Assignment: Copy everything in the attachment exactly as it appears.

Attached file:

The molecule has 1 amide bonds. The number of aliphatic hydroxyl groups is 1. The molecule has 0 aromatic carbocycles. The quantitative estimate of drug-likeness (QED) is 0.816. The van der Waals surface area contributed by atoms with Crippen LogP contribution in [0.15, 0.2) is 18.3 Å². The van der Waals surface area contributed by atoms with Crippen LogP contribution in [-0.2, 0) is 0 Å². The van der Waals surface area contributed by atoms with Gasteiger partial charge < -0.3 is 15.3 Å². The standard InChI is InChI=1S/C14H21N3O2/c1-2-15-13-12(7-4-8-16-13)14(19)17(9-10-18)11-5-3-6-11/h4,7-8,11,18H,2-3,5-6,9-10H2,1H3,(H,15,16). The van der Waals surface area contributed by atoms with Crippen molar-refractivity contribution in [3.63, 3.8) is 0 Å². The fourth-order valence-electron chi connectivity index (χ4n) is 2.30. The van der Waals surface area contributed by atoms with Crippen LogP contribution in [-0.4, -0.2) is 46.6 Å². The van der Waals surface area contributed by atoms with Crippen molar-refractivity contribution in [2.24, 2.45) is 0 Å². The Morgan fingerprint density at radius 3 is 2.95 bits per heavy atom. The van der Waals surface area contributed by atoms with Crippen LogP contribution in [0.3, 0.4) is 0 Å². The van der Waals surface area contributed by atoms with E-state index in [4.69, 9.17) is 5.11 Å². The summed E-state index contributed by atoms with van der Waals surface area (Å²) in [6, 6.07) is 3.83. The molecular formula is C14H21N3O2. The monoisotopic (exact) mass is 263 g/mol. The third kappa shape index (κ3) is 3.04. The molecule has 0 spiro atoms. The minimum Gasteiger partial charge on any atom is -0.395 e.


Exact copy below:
The molecule has 1 amide bonds. The number of aliphatic hydroxyl groups is 1. The molecule has 0 aromatic carbocycles. The quantitative estimate of drug-likeness (QED) is 0.816. The van der Waals surface area contributed by atoms with Crippen LogP contribution in [0.15, 0.2) is 18.3 Å². The van der Waals surface area contributed by atoms with Crippen LogP contribution in [-0.2, 0) is 0 Å². The van der Waals surface area contributed by atoms with Gasteiger partial charge < -0.3 is 15.3 Å². The standard InChI is InChI=1S/C14H21N3O2/c1-2-15-13-12(7-4-8-16-13)14(19)17(9-10-18)11-5-3-6-11/h4,7-8,11,18H,2-3,5-6,9-10H2,1H3,(H,15,16). The van der Waals surface area contributed by atoms with Crippen molar-refractivity contribution in [3.63, 3.8) is 0 Å². The fourth-order valence-electron chi connectivity index (χ4n) is 2.30. The van der Waals surface area contributed by atoms with Crippen LogP contribution in [-0.4, -0.2) is 46.6 Å². The van der Waals surface area contributed by atoms with Crippen molar-refractivity contribution in [2.24, 2.45) is 0 Å². The Morgan fingerprint density at radius 3 is 2.95 bits per heavy atom. The van der Waals surface area contributed by atoms with Crippen LogP contribution in [0.3, 0.4) is 0 Å². The van der Waals surface area contributed by atoms with E-state index in [4.69, 9.17) is 5.11 Å². The summed E-state index contributed by atoms with van der Waals surface area (Å²) in [6, 6.07) is 3.83. The molecular formula is C14H21N3O2. The monoisotopic (exact) mass is 263 g/mol. The third kappa shape index (κ3) is 3.04. The molecule has 0 spiro atoms. The minimum Gasteiger partial charge on any atom is -0.395 e.